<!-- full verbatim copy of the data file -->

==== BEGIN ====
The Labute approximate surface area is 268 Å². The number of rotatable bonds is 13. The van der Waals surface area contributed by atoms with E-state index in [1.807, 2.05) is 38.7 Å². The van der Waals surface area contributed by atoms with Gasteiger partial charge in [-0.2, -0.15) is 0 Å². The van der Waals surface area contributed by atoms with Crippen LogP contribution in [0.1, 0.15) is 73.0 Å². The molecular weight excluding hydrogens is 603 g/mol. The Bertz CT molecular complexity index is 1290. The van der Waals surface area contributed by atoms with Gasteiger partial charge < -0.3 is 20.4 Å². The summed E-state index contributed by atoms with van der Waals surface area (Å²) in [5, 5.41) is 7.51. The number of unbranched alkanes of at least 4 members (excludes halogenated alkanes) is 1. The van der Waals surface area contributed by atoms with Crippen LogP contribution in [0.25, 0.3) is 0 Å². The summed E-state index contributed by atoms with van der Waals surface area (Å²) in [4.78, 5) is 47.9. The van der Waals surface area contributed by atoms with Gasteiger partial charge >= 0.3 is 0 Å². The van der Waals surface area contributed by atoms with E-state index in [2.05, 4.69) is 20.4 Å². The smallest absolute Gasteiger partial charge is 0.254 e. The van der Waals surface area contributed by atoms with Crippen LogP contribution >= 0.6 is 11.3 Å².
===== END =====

The Labute approximate surface area is 268 Å². The number of rotatable bonds is 13. The van der Waals surface area contributed by atoms with E-state index in [1.807, 2.05) is 38.7 Å². The van der Waals surface area contributed by atoms with Gasteiger partial charge in [-0.2, -0.15) is 0 Å². The van der Waals surface area contributed by atoms with Crippen LogP contribution in [0.1, 0.15) is 73.0 Å². The molecular weight excluding hydrogens is 603 g/mol. The Bertz CT molecular complexity index is 1290. The van der Waals surface area contributed by atoms with Gasteiger partial charge < -0.3 is 20.4 Å². The summed E-state index contributed by atoms with van der Waals surface area (Å²) in [5, 5.41) is 7.51. The number of unbranched alkanes of at least 4 members (excludes halogenated alkanes) is 1. The van der Waals surface area contributed by atoms with Crippen LogP contribution in [0.25, 0.3) is 0 Å². The summed E-state index contributed by atoms with van der Waals surface area (Å²) in [4.78, 5) is 47.9. The van der Waals surface area contributed by atoms with Gasteiger partial charge >= 0.3 is 0 Å². The van der Waals surface area contributed by atoms with E-state index in [2.05, 4.69) is 20.4 Å². The smallest absolute Gasteiger partial charge is 0.254 e. The van der Waals surface area contributed by atoms with Crippen LogP contribution >= 0.6 is 11.3 Å².